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Thursday / August 17.

Dr. Arlen Meyers on The Global Phenomenon of Physician Entrepreneurship

DENVER – A 2013 report by the World Health Organization set the global shortage of healthcare professionals at 7.2 million, and projected that shortage to double by 2035. In the US alone, the Association of American Medical Colleges has projected a shortage of over 40,000 physicians in the next ten years. With the demand for healthcare growing steadily, more and more medical professionals are looking to innovation as a means of overcoming this shortage.

Dr. Arlen Meyers, President and Co-founder of the Society of Physician Entrepreneurs (SoPE), sees innovation playing a major role in meeting the growing demand for healthcare. CyberMed News recently had the opportunity to speak with Dr. Meyers about the global phenomenon of physician entrepreneurship and how physician-driven innovations can expand access to healthcare worldwide.

 

What is a physician entrepreneur?

There are a lot of definitions of physician entrepreneurship. The way I define it there are four parts: the pursuit of opportunity with uncontrolled or scarce resources, with the goal of creating user-defined value through the deployment of biomedical or clinical innovation.

 

Dr. Arlen Meyers addresses the members of the Society of Physician Entrepreneurs.

Dr. Arlen Meyers addresses the members of the Society of Physician Entrepreneurs.

 

What led you to become a physician entrepreneur?

There were several things that happened. As my career evolved as an academic ear, nose, and throat surgeon, I was very much involved in technology commercialization, with an interest in bioengineering. But fundamentally what it came down to was that my experience led me to see the opportunity. The opportunity was that almost every doctor has a good idea; they just don’t know what to do with it. There was nothing out there that addressed this need, so that’s why we created SoPE.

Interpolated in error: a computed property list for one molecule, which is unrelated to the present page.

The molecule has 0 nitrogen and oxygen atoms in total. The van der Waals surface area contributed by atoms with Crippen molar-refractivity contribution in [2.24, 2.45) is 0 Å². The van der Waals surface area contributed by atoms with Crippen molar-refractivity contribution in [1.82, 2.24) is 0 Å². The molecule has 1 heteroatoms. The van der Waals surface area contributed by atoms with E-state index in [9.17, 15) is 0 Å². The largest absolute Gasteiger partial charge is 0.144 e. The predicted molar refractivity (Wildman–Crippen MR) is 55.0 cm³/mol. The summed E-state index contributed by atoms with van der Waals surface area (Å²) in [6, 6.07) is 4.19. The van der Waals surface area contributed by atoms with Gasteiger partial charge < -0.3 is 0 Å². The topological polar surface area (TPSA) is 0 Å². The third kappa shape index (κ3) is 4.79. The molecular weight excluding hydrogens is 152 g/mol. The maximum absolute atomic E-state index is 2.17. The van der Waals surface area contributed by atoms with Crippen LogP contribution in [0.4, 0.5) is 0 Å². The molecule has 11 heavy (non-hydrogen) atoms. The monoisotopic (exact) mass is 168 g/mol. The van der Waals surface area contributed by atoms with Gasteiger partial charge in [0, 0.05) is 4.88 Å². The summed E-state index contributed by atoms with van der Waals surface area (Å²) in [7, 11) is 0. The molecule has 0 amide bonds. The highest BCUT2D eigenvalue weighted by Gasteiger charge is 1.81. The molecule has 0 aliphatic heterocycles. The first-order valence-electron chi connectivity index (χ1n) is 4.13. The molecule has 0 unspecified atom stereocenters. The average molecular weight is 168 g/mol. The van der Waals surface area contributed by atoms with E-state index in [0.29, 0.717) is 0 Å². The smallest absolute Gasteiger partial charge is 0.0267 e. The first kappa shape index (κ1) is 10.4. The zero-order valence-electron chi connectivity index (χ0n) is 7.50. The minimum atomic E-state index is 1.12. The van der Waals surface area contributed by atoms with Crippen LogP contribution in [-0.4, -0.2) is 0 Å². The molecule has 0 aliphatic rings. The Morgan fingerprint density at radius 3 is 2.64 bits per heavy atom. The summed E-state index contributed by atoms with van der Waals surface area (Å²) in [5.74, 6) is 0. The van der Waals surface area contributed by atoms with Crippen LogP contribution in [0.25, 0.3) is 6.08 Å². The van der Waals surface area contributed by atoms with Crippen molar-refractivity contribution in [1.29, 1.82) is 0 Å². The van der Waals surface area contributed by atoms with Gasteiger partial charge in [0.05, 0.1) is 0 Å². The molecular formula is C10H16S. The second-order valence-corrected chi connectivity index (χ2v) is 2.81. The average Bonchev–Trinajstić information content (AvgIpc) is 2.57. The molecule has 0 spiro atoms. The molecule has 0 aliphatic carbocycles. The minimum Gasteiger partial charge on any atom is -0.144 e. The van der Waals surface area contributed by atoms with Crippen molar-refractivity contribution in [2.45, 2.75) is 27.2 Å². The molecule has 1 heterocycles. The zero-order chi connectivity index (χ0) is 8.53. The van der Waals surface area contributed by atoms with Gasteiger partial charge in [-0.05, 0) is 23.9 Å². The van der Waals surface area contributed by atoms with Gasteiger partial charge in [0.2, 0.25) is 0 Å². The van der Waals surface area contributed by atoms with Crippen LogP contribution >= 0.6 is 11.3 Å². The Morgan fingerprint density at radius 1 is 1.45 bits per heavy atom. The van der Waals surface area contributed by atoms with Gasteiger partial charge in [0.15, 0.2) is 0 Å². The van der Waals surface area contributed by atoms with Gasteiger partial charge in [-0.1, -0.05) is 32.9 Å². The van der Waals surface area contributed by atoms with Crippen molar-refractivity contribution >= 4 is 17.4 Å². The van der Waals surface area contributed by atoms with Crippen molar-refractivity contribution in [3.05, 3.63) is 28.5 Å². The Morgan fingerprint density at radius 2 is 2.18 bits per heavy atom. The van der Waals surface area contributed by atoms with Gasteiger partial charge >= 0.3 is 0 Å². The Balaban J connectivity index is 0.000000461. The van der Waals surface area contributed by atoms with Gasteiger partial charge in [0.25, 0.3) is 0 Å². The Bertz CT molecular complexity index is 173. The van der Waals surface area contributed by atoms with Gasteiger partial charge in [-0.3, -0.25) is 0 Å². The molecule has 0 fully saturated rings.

What is the purpose of the Society of Physician Entrepreneurs?

Our mission is to help members get their ideas to patients. We provide education, resources, networks, mentors, and experiential learning through a global chapter network. We were officially launched as a non-profit in January of 2011. We now have a chapter in Dubai, and we’re working on one in London. We envision that in the next year, we’ll have a chapter on every continent in the world. I’m probably going to try to form one in Brazil later this year.

What that speaks to is that physician entrepreneurship is a global phenomenon – that opportunity is global. The problem is there is an infinite demand for health resources with a finite supply. Innovation is really the only way to satisfy that demand.

 

The Society of Physician Entrepreneurs has chapters around the US.

The Society of Physician Entrepreneurs has chapters around the US.

 

What role do you see physician entrepreneurs playing in healthcare?

Changing the system and creating value. We’re never going to be able to provide as much care as we need to provide to all of the patients who need it. But we really need to close the significant gaps that presently exist. Eliminating variations of care, addressing the socioeconomic determinants of health that drive health outcome disparities: there’s a whole list of things that we need to work on through innovation.

 

How do you see physician entrepreneurs transforming healthcare?

I see them getting more involved, and getting more involved earlier in the product development and innovation cycle. For too long the innovation supply chain has ignored the two major components of the system: the patient and the doctor. It’s been driven by the medical industrial complex and by rules. As we become more democratized in care, as we become more globalized, as we become more commoditized, and as the Internet has basically taken over our lives, what you’re seeing is more bottom up participation from doctors – like what you see with the Society of Physician Entrepreneurs, a collaborative online innovation network that is entirely bottom up.

 

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